Without going into too, too much detail, the consensus among fans was that the Trek franchise was struggling at the end of Enterprise’s run (or even the beginning). I often think about where Trek had lost it’s course, and I believe it was that the more recent iterations (Enterprise and Voyager, and to an extent even TNG and DS9) were re-treading old ground. It was similar, likable characters, similar plots, similar thinking, dressed up in different settings. There wasn’t often anything new, and any experimentation tended to be “safe”. In the mid 00s, the franchise’s future was uncertain, to say the least.

The Star Trek franchise had been around for nearly fourty years at that point, and that’s an amazing run. The more recent series’ and movies reflected the weight of that run, however: any potential to be original, and groundbreaking, was choked off by the sheer volume of the universe that existed before. Any new series or movie had a long list of things that they couldn’t do with the characters, storytelling, and the universe, and diehard fans who would call them out on any conflicting details. With that in mind, it’s little wonder that Voyager and Enterprise struggled to gain traction with fans.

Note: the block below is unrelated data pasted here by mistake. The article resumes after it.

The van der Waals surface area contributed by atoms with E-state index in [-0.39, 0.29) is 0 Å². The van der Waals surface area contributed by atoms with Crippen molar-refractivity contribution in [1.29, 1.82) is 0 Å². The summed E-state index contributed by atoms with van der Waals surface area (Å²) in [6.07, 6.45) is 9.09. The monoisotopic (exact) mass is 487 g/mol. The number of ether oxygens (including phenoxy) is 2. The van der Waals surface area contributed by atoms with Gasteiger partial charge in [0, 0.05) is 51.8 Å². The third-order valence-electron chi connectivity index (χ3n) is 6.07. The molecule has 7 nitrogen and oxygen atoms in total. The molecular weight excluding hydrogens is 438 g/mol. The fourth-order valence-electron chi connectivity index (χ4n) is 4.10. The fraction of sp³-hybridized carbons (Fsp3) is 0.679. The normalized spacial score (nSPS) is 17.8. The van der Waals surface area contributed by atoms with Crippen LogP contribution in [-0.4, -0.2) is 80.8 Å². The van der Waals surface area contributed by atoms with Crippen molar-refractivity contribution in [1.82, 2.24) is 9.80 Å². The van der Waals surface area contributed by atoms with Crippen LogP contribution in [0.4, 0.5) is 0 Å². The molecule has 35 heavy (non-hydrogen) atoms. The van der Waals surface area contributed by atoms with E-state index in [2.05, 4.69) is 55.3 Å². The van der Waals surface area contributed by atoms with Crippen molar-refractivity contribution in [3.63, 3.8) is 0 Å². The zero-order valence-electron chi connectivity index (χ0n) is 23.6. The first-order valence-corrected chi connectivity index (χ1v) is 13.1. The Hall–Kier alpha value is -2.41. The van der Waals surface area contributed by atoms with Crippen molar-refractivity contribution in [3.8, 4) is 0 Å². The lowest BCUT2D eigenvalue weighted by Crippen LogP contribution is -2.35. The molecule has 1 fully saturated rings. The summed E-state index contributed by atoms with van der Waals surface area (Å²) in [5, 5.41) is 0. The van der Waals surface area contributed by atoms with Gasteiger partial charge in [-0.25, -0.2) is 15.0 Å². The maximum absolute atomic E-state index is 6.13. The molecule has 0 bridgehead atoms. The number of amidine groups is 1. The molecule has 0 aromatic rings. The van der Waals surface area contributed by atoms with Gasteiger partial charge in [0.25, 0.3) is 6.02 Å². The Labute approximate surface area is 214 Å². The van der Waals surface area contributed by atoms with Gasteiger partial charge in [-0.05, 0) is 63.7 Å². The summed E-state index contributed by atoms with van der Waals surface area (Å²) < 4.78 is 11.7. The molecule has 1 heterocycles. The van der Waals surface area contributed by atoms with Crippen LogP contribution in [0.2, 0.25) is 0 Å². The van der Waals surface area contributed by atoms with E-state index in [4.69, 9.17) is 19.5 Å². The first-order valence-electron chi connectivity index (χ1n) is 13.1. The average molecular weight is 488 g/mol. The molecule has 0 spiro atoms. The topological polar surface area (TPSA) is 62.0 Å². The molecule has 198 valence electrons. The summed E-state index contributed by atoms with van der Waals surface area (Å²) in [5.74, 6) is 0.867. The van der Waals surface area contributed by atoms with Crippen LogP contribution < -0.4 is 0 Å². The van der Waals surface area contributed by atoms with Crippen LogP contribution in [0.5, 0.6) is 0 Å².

As I mentioned previously, Star Trek (the 2009 movie) was exactly what the franchise needed. It was modern and adventurous in ways that Trek hadn’t been in a while. It was FUNNY, something that Trek has struggled with since the original series, to a point. It hit a good balance of staying true to the universe, while still not being afraid to set it’s own path, and stray from the guidelines that had hamstrung the more recent entries. It laid the groundwork for a whole new story, set in the same universe that Trekkers grew up on- with a few changes.

With the characters somewhat established, Into Darkness was able to dig into the nuts and bolts a bit, but still came out with the same fun, adventurous feel that make 2009’s Trek a success. It wasn’t perfect, but it was very good.